It’s a wonder how Kathryn Tremblay finds any free time but, when she does, the award-winning business leader likes to get her steps in. All 15,000 of them.
So, let that be a warning, should she ever invite you on a walking meeting to discuss business or other matters.
“I was a victim of one of those walks,” Stéphane Brutus, dean of the Telfer School of Management, said good-humouredly on stage during the business school’s CEO of the Year Fireside Chat with Kathryn Tremblay, held Tuesday morning at the University of Ottawa's Desmarais Building. “After three hours, we came back and I was like, ‘Oh my God, I’m going to wear different shoes next time’. But, it was great conversation.”
Tremblay is the CEO and co-founder of excelHR and Altis Recruitment and its affiliated recruitment and staffing agencies — Altis Technology and excellTR. The alumna of uOttawa has more than 30 years' experience running her business. She's also a mentor and coach to young people and is the recipient of the 2021 Trudeau Medal, the highest honour given by the Telfer School of Management to its graduates.
The bilingual event included Eric Lathrop, a partner with executive recruitment firm Boyden, which sponsors the CEO of the Year award handed out annually by the OBJ and Ottawa Board of Trade. University of Ottawa president Jacques Frémont attended while OBJ publisher Michael Curran, who's recovering from COVID, made a virtual appearance at the hybrid event.
Tremblay's authentic self shone through, like the bright morning sunshine that filled the room. She spoke about her humble entrepreneurial beginnings. She and her late husband, Toni Guimarães, gradually grew their company into what it is today through hard work and perseverance.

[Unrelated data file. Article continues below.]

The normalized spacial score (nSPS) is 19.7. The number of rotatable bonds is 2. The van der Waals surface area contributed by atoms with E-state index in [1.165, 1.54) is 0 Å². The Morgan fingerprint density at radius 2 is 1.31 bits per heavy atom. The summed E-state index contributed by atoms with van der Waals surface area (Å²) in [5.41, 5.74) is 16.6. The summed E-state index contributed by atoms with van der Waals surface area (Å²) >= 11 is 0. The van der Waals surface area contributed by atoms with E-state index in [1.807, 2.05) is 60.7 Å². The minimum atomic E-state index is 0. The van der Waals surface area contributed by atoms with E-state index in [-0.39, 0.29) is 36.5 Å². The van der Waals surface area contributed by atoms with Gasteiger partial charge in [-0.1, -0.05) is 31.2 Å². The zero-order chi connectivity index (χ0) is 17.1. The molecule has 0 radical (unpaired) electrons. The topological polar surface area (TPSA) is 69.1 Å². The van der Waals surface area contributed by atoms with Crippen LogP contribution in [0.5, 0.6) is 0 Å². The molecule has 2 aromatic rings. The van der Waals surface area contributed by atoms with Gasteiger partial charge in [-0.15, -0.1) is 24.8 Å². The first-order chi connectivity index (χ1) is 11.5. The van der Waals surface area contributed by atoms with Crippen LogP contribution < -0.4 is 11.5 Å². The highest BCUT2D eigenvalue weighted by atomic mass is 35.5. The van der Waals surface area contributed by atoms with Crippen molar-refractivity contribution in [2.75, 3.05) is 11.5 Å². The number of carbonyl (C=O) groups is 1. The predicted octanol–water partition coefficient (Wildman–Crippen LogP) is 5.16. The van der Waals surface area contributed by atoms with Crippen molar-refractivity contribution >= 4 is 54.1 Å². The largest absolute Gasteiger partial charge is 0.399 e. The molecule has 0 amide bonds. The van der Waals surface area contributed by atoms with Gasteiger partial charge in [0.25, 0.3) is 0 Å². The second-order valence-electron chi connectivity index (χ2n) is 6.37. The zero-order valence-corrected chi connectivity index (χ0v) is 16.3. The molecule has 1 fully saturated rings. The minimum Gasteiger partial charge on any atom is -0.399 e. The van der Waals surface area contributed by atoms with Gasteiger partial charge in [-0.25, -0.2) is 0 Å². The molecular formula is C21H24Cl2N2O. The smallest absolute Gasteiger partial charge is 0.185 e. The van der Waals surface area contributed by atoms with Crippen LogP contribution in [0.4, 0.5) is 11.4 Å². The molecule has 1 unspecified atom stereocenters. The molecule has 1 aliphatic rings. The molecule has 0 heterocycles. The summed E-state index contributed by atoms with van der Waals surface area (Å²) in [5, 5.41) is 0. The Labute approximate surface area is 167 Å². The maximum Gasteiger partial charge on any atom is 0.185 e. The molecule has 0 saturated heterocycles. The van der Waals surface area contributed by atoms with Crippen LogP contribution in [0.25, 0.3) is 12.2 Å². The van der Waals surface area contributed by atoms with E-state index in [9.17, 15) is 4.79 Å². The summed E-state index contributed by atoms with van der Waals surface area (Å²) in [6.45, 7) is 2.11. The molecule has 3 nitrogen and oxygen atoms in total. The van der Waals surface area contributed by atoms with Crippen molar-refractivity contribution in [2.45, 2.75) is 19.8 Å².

Excel/Altis, which is a recognized leader in the delivery of recruitment and staffing services in Canada, has 220 employees, more than 2,000 temp workers, and combined sales of about $165 million.
Tremblay, 54, touched on a number of timely HR topics, including her own efforts to weed out systemic racism in the workforce, the challenges of employee retention, the Great Reshuffle, and the demand for more flexible work. “That old way that I was raised, where your bum’s in the seat from eight in the morning until five o’clock, and maybe your boss is standing over you, that’s just gone.”
She dished out solid advice to the students, including her suggestion that they start early in making connections through such social networking sites as LinkedIn.
Tremblay is the proud mother of four daughters and is soon to become a grandmother. “I want to be that kind of cool chick grandma, rocking the CEO scene and wearing a little too much lipstick,” she joked.
While the chief executive exudes positivity and joy, she's faced her share of hurdles — most tragically with the loss of Guimarães to cancer in 2016. There were other challenges, too. Back when they started their family, she returned to the business within a week of having each baby. More recently, Tremblay had to lay off hundreds of people at the start of the COVID-19 pandemic. Her business was able to bounce back by retaining most of its existing customers while landing new contracts and gaining a strong foothold in such markets as construction and health care.
On the topic of resilience, Tremblay was honest. “I'm not going to pretend that there aren't days when I sometimes don't feel the weight of it; I have my days," she acknowledged.
Tremblay said she’s always forced herself to be bold, to be confident and to push through. She’s not afraid to ask for help, either. “I’m very open to saying, ‘I need you’, and people show up, because we all show up for each other.”
Tremblay also said she's a better boss today because of what she's been through. “My biggest opportunities for growth have been in the biggest dark moments.”
In speaking about the support she's received from her family, Tremblay made special mention of her mother's optimism as having "really made a difference" in her life.
Tremblay also talked about how her definition of success has changed over the years. "When I was younger, I thought success was maybe your job title or your office or your big black chair or maybe financial status," said the self-made entrepreneur, who grew up in the east-end suburb of Orléans. These days, her focus is more on happiness "and how we show up in the world and how we're being the best we can be."
The breakfast ended with a standing ovation as the dean presented Tremblay with a yoga mat — the perfect gift for such a feel-good morning of female empowerment and leadership.